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Cultural Critique 53 (2003) 47-71

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Human Remains:
Identity Politics in the Face of Biotechnology

Annette Burfoot

Human Materiality—Some Key Theoretical Debates on What Matters

Judith Butler drew deservedly significant attention when she introduced the concept of gender performativity in 1990. Regrettably for Butler, this concept of performativity tended to be misinterpreted as it was gladly taken up by those looking to reconstruct heterosexism, which was considered normal subjectivity. Butler wrote Bodies That Matter in 1993 partly in response to this misinterpretation and focused on the materiality (rather than performance) of sexual difference. Generally speaking, Butler's later analysis (which is canonic according to Karen Barad [1998, 90]) fits well into the larger postmodern project to replace the Cartesian subject with a discursive, roaming subjectivity, unhinged from the body. It also engages with feminist debates (commonly reduced to essentialism versus constructionism) that occur both within and against postmodernism and center on what constitutes and signifies difference. Both these feminist debates and broader-based analyses of identity rely on the body as a primary site. For many postmodernists (including those claiming a feminist politic such as Butler), the body is a site of departure. For others, like the feminist philosopher Somer Brodribb—who published her feminist analysis of postmodernism Nothing Matters in 1992, a year before Butler's Bodies That Matter—the body remains significantly distinct according to gender. More recently, those interested in the intersection of body politics and technoscience, including Karen Barad, have taken up these arguments to expand the discussion [End Page 47] beyond purely theoretical and bodily confines. It is this wrangling over the body, its symbolic load, and the meaning of matter that is discussed here. Of particular concern is how matter is conceptualized by Butler, Brodribb, Barad, and Hayles, and not only in terms of the human body. I propose a new term, "biopleasure," to appreciate the signification of matter in the context of contemporary technoscientific speculations of bodies as atomized, degendered, and nonhuman.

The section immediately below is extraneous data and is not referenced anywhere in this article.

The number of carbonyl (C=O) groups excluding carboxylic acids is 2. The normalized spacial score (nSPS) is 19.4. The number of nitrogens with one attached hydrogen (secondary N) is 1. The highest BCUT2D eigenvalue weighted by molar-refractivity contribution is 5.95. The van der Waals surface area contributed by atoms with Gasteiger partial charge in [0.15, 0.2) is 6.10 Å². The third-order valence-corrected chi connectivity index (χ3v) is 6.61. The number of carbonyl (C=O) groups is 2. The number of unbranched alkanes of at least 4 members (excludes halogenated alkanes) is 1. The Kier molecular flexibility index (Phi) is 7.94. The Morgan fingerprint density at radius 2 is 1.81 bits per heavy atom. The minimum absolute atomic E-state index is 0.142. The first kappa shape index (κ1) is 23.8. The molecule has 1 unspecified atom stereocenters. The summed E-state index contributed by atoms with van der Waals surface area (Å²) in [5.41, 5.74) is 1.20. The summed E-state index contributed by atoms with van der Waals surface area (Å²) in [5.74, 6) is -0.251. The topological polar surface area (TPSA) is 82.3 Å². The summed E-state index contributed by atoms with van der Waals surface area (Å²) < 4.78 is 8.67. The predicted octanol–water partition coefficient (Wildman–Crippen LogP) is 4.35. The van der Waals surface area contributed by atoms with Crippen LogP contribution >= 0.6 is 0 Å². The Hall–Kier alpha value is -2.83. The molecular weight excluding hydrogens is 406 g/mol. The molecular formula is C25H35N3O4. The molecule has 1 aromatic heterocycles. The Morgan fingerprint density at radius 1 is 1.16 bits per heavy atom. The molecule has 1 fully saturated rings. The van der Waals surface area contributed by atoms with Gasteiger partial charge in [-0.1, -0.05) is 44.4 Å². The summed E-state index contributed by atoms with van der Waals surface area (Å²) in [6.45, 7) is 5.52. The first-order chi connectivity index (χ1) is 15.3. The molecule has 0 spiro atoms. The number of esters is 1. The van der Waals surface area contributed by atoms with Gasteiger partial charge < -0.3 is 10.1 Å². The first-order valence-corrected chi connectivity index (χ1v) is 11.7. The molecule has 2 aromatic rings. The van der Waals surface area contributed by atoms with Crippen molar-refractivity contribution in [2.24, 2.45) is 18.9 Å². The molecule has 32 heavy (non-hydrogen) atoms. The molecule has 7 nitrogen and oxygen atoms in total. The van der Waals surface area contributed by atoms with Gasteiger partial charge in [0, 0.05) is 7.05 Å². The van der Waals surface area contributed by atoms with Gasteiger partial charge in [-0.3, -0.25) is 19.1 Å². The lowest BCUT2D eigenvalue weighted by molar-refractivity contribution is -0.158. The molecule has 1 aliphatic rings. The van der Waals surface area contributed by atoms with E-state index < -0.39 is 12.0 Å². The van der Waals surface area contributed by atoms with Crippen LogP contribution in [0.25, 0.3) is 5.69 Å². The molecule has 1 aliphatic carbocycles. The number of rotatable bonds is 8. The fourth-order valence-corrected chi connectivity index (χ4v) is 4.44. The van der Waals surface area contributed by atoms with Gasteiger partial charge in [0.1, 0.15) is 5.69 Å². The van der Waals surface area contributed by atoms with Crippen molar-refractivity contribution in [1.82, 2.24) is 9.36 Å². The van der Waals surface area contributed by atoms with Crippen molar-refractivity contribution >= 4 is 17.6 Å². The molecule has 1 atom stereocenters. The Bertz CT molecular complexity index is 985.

The specific context of this discussion is professional and popular cultures of biotechnology. Hayles also articulates a relationship between scientific practice and cultural production when she claims, "culture circulates through science no less than science circulates through culture. The heart that keeps this circulatory system flowing is narrative—narratives about culture, narratives within culture, narratives about science, narratives within science" (1999, 21-22). There have been many and varied analyses of particular aspects of biotechnology (such as new reproductive technologies and genetic screening), including those from a cultural point of view. My approach is broadly based and analyzes a wide range of cultural productions, both professional and popular, that treat biotechnology as a single spectacle (Burfoot 1999). This approach resonates with Eugene Thacker's critique of genetic progress or "extropianism." I include recent developments in genetic and reproductive engineering that are centered on the so-called assisted reproductive intervention, in vitro fertilization. I cross-examine the settings of reproductive technology's professional culture with representations of procreativity found in popular culture. I am particularly interested in the science fiction film series Aliens, the quasi-journalistic formations around viral threat, and the film The Matrix. I maintain that such an intracultural analysis illustrates and explains why matter as a form of biopleasure remains gender-distinct. It also explains that posthumanism, especially as formulated in technoscience, can be seen to reify the objectification of the body in terms of denying its formative role and by affirming it as irreducible atomic matter. Biopleasure speaks to the combined and contradictory nature of biotechnology narratives that simultaneously dehumanizes, demonizes, and eroticizes human being. The extension of agency to the nonhuman and the technological confirms the relaxed state of boundaries of being and perpetuates the tradition of denigrating human matter as dumb. [End Page 48]

Biopleasure as an Introduction

Although the term "biopleasure" appears to be a development of Foucault's biopower, I don't wish to use Foucault to signal and validate my analysis of material, bodies, and sexual difference as discursive. It is surprising and disturbing to me how often feminist writers, especially those that engage...


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